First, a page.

|Vietnam wants the majority of citizens to have an e-account by 2025. Photo: Shutterstock |
Vietnamese payments provider VNLife – parent company of VNPAY – last week confirmed that it has secured $250 million from the investors General Atlantic and Dragoneer Investment Group.
Niraan De Silva, VNLife’s managing director, said that the fresh investment valued the company at well over $1 billion. He also said the proceeds will be used to strengthen its fintech business, as well as its online travel and retail software units. However, the company is still years away from an initial public offering, according to Nikkei Asia.
De Silva also noted that VNLife, in comparison to international peers such as Visa and Mastercard, is more profitable because of its focus on selling services to businesses.
The potential for cashless payments in Vietnam is vast, according to Visa’s Consumer Payment Attitudes Study 2021.
Besides VNLife, GIC also owns 2.55 per cent stake in state-owned Vietcombank – one of Vietnam’s largest lenders. The Singaporean sovereign wealth fund also accelerates the latest digital banking services and fintech trends in Vietnam through its Vietcombank investment.
Likewise, Vietnam’s major e-wallet company MoMo is allegedly reported raising additional capital from international private equity funds, particularly from Singaporean financiers.
The e-wallet successfully raised $100 million in January from a group of investors including Warburg Pincus, Goodwater Capital LLC, Kora Management, and others. MoMo is racing to expand its suite of services, branching out into areas like motorcycle insurance and consumer loans.
Elsewhere, last week’s latest draft decision on the national strategy for the development of the digital economy and society to 2025 has set a firm target on digital identity and cashless payments. By 2025, around 80 per cent of Vietnamese citizens will have an e-account with the non-cash payment rate reaching 50 per cent. Besides this, the rate of non-cash payments for electricity and water bills would be around 75 per cent, and 90 per cent of points of sale will adopt cashless payment options.
Given the rapid digitalisation observed in recent years and the government’s policies towards financial inclusivity – combined with the State Bank of Vietnam’s policies of strengthening banks’ balance sheets – the current situation provides a unique mix where Vietnamese banks can keep growing rapidly and increase profitability by introducing innovative financial products to reach out to traditionally cash-based sectors of the economy, according to Alexander Gold, CEO of Bankograph.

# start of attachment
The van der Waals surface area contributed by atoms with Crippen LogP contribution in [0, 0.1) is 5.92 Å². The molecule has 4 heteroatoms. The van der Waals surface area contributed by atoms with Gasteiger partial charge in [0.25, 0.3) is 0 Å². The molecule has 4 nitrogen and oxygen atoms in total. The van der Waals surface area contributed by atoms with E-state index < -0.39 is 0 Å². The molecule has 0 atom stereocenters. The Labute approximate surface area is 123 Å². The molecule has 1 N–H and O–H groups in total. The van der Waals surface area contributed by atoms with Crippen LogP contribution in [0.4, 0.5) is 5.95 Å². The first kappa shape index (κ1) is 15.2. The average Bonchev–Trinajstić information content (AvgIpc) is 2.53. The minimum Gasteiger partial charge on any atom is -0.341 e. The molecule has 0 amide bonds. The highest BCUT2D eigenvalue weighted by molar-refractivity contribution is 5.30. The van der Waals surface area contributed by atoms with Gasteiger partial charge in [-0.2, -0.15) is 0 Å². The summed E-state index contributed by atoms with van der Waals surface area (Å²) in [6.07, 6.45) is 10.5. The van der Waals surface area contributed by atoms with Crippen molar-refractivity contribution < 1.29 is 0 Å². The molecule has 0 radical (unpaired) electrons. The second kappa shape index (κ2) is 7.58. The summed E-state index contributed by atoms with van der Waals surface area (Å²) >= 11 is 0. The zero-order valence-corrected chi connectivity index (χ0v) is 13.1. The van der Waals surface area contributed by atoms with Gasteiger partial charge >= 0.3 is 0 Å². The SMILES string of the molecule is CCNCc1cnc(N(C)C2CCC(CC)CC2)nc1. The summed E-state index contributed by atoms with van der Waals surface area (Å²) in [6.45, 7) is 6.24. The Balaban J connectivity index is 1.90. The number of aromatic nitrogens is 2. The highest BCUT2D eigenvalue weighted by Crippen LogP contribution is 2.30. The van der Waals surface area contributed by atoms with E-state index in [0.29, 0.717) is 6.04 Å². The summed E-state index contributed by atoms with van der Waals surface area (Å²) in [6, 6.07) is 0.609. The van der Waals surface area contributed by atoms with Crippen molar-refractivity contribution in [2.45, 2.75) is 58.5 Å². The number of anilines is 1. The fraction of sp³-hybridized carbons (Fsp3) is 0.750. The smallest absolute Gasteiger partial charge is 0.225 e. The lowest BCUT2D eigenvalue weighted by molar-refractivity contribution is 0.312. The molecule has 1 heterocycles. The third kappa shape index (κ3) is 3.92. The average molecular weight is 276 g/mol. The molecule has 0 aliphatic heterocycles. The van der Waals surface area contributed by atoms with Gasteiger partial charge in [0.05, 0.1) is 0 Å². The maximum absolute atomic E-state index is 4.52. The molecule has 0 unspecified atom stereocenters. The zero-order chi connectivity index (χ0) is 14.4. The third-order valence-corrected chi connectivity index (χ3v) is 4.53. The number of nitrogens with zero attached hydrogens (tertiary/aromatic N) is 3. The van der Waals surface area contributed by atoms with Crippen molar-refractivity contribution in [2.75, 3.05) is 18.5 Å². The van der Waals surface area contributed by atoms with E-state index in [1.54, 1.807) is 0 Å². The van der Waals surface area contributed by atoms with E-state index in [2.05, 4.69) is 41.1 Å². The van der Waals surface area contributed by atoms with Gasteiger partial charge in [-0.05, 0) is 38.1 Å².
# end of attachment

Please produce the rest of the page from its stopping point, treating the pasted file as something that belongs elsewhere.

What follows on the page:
“About 70 per cent of Vietnam’s population are in need of financial services as they are unbanked or under banked, which creates excellent opportunities for Singaporean fintechs,” Gold said. “Bankograph is pioneering buy now pay later options as a platform for banking partners and will focus on launching these services with multiple banking partners in Vietnam in 2021.”
Scott Krivokopich, managing partner from 1982 Ventures, a Singapore-based venture capital firm focusing on early stage fintech in Southeast Asia, told VIR, “Vietnam is a core market for us. We have been able to execute strong investments, and our fintech expertise and networking in Vietnam have given us an advantage, while other investors have had to watch from the sidelines.”
1982 Ventures’ Vietnamese portfolio spans affordable mortgage and property financing options, consumer friendly payments, and a digital investment platform that aims to make investing more accessible to Vietnamese people.
“Now more than ever we are seeing higher quality Vietnamese deals. We expect our portfolio to have a significant allocation to this country, and the next set of Southeast Asian unicorns will come from the fintech space,” Krivokopich said.
“Fintech is complex and focus is key. The seed stage is the most attractive to invest in Southeast Asia from a risk-adjusted returns basis and presents the largest opportunity. Historically, the best performing Southeast Asian funds had been seed funds with less than $100 million in assets under management,” he explained.
The venture capital ecosystem has positively developed, and venture capital funds have already raised larger funds, focusing on series A and B investments.
“The fintech opportunity in Vietnam has an incredible potential,” Krivokopich believed. “The support and promotion of digital payments by the government is going to unlock additional opportunities to build more fintech businesses that not only help to address financial inclusion issues but also build a new layer of infrastructure to strengthen the finance system.”
“In short, we are watching all fintech segments but are very keen on the entire payment value chain, digital banking, and lending, as well as some other sectors,” he added.